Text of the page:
• NSRJ Editor

Protein Aggregate Interplay and Proteasomal Dysfunction

Jonathan Eledge, Ms. Jennifer Deger, Ashley Nilson, Urmi Sengupta, Dr. Rakez Kayed

University of Texas Medical Branch

Neurodegenerative diseases are pathologically characterized by abnormal accumulation of one or more proteins into aggregates. For example, α-synuclein and tau, among others, have been implicated in a number of diseases, including Alzheimer’s Disease (AD) and Dementia with Lewy Bodies (DLB). Increasing evidence suggests that oligomeric forms of amyloidogenic proteins are the true toxic entity, rather than their large fibrillary aggregates. One of the possible mechanisms by which toxic oligomers accumulate and cause more widespread deleterious effects is through proteasome dysregulation.

Protein turnover is required for all cells to maintain homeostasis. Proteasomal degradation is one natural mechanism, in addition to autophagy, for breaking down mis-folded proteins or aggregates. Mis-folded proteins are covalently tagged with either ubiquitin molecules or ubiquitin-like modifiers (SUMO) that are recognized by the proteasome for degradation. Both tau and α-synuclein have been demonstrated to independently downregulate proteasome function, but their modification via poly-ubiquitination or sumoylation has been overlooked.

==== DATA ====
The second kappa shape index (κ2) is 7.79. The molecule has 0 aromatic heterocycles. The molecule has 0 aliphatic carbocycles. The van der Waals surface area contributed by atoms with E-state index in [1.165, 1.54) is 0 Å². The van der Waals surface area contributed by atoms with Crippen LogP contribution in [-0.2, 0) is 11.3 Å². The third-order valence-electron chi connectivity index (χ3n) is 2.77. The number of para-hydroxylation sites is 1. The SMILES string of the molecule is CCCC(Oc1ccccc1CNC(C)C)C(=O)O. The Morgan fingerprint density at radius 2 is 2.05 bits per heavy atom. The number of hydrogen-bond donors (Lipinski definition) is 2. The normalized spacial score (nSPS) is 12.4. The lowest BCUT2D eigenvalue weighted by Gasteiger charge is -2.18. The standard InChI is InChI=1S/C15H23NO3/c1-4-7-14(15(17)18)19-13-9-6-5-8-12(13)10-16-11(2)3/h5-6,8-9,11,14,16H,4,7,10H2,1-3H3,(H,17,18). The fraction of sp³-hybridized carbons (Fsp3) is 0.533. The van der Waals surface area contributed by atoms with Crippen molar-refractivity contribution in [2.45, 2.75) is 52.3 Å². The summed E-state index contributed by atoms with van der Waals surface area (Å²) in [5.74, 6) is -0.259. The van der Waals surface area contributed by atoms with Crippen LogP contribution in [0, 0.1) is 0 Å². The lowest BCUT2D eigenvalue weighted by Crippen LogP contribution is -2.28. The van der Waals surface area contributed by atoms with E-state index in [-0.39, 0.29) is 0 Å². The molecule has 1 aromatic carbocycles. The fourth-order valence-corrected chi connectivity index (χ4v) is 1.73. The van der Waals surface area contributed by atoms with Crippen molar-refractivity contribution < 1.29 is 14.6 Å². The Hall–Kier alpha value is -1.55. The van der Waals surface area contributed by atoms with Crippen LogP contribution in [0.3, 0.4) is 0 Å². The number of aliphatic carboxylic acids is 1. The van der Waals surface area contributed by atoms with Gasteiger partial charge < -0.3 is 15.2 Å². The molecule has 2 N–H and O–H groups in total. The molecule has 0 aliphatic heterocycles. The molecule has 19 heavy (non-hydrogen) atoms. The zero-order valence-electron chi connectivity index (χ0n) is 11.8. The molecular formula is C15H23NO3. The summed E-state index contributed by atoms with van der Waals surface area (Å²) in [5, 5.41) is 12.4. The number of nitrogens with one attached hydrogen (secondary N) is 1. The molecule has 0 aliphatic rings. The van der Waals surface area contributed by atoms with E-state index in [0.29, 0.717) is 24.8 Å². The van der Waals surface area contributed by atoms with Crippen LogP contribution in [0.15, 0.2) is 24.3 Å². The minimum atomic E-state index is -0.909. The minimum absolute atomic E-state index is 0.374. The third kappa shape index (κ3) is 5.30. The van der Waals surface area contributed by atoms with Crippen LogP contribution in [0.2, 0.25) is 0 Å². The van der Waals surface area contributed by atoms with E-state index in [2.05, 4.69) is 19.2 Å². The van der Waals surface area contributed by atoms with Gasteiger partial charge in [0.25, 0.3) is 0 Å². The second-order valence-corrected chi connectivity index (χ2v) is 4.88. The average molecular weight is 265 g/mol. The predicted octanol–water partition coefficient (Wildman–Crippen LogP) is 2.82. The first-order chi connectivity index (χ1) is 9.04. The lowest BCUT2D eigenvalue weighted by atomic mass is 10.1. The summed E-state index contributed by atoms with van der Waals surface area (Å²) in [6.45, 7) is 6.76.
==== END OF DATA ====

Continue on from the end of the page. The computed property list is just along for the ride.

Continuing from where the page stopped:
The aim of this study is to characterize the role of covalent modifiers and their involvement with oligomeric α-synuclein and tau in proteasomal dysfunction in neurodegenerative diseases. Postmortem brain tissues from AD, DLB, and age-matched non-demented control subjects were characterized via immunofluorescence, and Western blot analyses using antibodies against ubiquitin and SUMO. We further quantified the bands from Western blot analyses and fluorescent signal using ImageJ. Statistical analysis and graphs were generated using GraphPad Prism.

From this study we observed a significant difference in proteasomal targeting of the toxic aggregates. Further studies will allow us to elucidate how these toxic oligomers are allowed to bypass the homeostatic unfolded protein response machinery. Such information is valuable for the purpose of therapeutic intervention.

Recent Posts

See All

National Student Research Journal
301 University Blvd, Galveston, Texas 77555